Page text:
And in 1915, the year she began bronze studies for the Titanic memorial, her brother, Alfred, boarded another ship called the Lusitania. The rest is history.
I can’t imagine what went through Gertrude’s mind as she worked on a memorial to commemorate the bravery of men giving their lives to save others on a sinking ship. People say the sculpture’s face closely resembles her brother. In 1912, the project was important. In 1915, it became personal.
John Harrigan in Quincy, MA sculpted the final 13 foot figure from one piece of red granite. The Titanic Memorial was unveiled in a prominent location on the banks of the Potomac in Rock Creek Park in 1931.
That same year, Gertrude founded the Whitney Museum of Art in New York. Originally, she’d offered her American modern art collection to the Met. When the Met refused, the Whitney was born. Gertrude is best remembered as a patron to the arts. Her own artistry has been forgotten.
In 1966, the Titanic Memorial was removed to make room for the John F. Kennedy Center for Performing Art. The memorial remained in storage for two years before being re-located to it’s current location in 1968.
I saw a black and white photograph of the Women’s Titanic Memorial and was hypnotized. It festered in me a few days until one evening, after yoga class, I decided to go for it.
The southwest waterfront is far off the typical DC tourist’s march. Unfamiliar with the area, I wasn’t sure it would be easy to find. Daylight faded quickly and exploring after dark wouldn’t be safe.
Once nearby, I saw the sculpture in the distance, swimming in pink clouds. I grabbed my camera and started running towards it. A few men cast fishing poles into the Potomac. A woman leaned against the sculpture’s marble base. I snapped photos frantically. No one seemed to notice me or the 13-foot half-naked man bearing his soul on the water’s edge. I returned home, more intrigued than ever.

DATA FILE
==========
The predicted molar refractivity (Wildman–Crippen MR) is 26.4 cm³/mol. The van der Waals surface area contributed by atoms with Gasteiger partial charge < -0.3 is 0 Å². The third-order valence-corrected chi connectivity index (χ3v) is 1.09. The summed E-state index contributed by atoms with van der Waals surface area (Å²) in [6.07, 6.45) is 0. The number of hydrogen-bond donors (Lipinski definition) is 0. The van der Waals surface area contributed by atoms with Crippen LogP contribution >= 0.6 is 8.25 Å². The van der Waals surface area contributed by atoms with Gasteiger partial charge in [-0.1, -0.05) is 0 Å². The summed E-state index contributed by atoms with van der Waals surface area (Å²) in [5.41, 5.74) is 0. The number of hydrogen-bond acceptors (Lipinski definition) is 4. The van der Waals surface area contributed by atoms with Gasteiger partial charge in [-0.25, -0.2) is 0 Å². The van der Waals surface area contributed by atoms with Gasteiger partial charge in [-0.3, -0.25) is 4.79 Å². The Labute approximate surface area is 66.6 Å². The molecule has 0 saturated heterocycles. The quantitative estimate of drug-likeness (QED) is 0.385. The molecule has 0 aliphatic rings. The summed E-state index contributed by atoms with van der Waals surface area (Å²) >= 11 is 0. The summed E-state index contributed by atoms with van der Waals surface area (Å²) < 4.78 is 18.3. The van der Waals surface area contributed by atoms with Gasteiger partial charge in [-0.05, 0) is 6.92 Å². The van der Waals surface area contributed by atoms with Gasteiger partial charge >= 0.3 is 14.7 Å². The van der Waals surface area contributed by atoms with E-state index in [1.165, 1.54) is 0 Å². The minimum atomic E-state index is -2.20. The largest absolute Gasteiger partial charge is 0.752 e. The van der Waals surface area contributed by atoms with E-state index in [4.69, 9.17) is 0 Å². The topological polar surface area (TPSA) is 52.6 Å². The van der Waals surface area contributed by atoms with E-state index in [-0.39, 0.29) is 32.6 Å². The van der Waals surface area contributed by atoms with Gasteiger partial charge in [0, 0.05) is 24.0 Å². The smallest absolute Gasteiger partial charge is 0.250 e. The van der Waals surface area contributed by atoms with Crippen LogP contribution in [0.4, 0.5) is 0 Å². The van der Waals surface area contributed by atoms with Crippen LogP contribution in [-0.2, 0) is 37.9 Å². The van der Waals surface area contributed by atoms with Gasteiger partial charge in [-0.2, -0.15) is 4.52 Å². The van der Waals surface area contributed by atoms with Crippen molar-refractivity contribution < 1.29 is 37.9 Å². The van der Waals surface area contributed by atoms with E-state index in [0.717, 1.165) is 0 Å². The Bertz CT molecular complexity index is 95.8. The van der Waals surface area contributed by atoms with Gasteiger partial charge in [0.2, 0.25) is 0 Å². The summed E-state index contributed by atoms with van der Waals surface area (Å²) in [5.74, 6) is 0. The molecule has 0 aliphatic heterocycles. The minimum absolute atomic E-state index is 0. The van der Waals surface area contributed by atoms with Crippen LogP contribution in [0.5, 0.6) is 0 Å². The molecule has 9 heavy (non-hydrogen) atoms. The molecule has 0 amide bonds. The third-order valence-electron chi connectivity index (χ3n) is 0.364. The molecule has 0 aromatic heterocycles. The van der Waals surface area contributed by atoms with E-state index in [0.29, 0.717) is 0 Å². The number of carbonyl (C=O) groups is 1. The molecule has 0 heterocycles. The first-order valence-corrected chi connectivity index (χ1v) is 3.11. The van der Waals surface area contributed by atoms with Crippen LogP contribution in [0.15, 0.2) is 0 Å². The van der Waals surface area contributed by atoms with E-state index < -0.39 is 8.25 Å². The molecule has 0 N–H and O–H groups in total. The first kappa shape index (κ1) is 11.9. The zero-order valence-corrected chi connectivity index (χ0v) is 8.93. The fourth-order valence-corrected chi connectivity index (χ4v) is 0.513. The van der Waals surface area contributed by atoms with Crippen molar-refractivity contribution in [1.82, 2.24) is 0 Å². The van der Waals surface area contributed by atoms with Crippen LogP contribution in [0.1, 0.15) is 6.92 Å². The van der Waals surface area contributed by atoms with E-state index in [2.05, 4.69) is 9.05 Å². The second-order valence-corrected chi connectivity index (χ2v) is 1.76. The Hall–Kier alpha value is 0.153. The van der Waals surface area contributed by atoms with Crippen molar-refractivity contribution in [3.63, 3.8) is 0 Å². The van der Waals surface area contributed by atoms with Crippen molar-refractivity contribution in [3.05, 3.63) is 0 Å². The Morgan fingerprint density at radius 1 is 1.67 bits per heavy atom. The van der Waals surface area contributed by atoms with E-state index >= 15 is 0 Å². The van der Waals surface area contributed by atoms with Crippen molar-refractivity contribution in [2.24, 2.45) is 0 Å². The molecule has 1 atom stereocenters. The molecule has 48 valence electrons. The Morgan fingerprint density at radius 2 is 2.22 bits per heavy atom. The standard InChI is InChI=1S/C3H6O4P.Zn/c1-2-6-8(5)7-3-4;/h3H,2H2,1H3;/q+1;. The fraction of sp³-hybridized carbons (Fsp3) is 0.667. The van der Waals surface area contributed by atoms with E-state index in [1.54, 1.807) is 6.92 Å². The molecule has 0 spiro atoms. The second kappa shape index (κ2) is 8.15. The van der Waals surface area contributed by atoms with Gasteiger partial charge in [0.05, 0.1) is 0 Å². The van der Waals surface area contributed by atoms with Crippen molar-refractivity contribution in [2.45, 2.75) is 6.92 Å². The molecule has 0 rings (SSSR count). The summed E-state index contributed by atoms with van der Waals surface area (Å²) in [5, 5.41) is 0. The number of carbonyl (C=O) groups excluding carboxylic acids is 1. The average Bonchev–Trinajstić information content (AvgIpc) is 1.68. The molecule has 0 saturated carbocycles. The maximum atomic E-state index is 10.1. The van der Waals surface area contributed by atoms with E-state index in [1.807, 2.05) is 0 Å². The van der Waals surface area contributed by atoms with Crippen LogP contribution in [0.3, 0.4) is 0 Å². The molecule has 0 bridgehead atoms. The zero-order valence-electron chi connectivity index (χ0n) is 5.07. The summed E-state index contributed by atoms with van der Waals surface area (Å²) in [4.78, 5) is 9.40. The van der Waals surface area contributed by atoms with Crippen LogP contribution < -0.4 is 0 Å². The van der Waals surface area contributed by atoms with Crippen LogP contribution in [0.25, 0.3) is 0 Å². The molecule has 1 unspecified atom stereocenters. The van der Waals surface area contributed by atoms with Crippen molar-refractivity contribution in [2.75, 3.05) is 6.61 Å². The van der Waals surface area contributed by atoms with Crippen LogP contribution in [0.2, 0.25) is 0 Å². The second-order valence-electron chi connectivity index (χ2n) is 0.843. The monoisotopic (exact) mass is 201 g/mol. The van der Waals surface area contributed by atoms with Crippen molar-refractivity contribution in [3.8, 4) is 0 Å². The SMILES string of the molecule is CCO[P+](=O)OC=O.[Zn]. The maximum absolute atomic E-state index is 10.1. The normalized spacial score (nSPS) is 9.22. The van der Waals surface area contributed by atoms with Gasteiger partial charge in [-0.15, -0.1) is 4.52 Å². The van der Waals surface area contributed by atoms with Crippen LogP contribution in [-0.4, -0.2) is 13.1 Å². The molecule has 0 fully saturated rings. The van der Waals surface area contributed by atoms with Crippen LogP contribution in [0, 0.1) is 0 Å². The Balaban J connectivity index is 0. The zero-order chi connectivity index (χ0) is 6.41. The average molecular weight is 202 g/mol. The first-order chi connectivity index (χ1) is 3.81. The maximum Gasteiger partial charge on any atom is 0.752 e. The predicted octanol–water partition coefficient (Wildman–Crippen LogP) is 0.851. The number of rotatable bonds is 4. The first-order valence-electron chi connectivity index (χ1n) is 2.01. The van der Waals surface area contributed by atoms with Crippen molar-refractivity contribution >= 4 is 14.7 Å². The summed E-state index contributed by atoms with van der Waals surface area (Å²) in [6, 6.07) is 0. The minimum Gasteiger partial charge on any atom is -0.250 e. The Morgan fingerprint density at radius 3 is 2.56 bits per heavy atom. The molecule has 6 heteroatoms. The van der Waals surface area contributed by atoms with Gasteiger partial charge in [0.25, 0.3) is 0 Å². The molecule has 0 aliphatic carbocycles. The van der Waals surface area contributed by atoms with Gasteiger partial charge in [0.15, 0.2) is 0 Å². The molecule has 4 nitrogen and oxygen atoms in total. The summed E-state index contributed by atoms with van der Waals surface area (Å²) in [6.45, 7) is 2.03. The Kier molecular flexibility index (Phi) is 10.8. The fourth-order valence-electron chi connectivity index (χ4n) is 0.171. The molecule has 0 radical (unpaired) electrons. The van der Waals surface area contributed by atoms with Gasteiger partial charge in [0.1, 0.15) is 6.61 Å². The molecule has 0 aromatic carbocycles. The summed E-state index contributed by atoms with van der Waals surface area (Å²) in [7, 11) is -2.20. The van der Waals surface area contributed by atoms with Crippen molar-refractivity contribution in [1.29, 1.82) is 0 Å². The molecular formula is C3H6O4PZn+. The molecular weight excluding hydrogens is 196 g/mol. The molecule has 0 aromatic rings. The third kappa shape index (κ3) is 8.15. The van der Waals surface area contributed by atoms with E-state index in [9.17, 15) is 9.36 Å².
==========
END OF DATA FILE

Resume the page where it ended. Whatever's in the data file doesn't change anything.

I have no personal connection to the Titanic. Of course I adored the movie and saw it in the theater three times (an all-time record for me). The sculpture’s similarity to the ”I’m flying” scene is striking, but it isn’t Kate and Leo tugging at my heart.
Why do I love the sculpture so much? This question agitated me while out on a run recently. For fun, I assumed the figure’s pose – opening my arms, closing my eyes and tilting my head towards the sky.
I thought this may feel morbid, like a crucifixion, but it was actually quite the opposite. Instead of a surrender to death, for me – it was a surrender to life. My heart lifted and stress melted away. I was more present and alive than ever.
The magic’s in the pose. It was there all along, right before my eyes, yet I’d overlooked it.
Try it yourself: Open your arms. Close your eyes. Tilt your head back. In a way, we’re all on a sinking ship. Let go; give in; surrender.
“Torpedoed!” by Diana Preston, Smithsonian magazine, May 2002.
“The Women’s Titanic Memorial,” The GangPlank Newsletter, Jan 2008.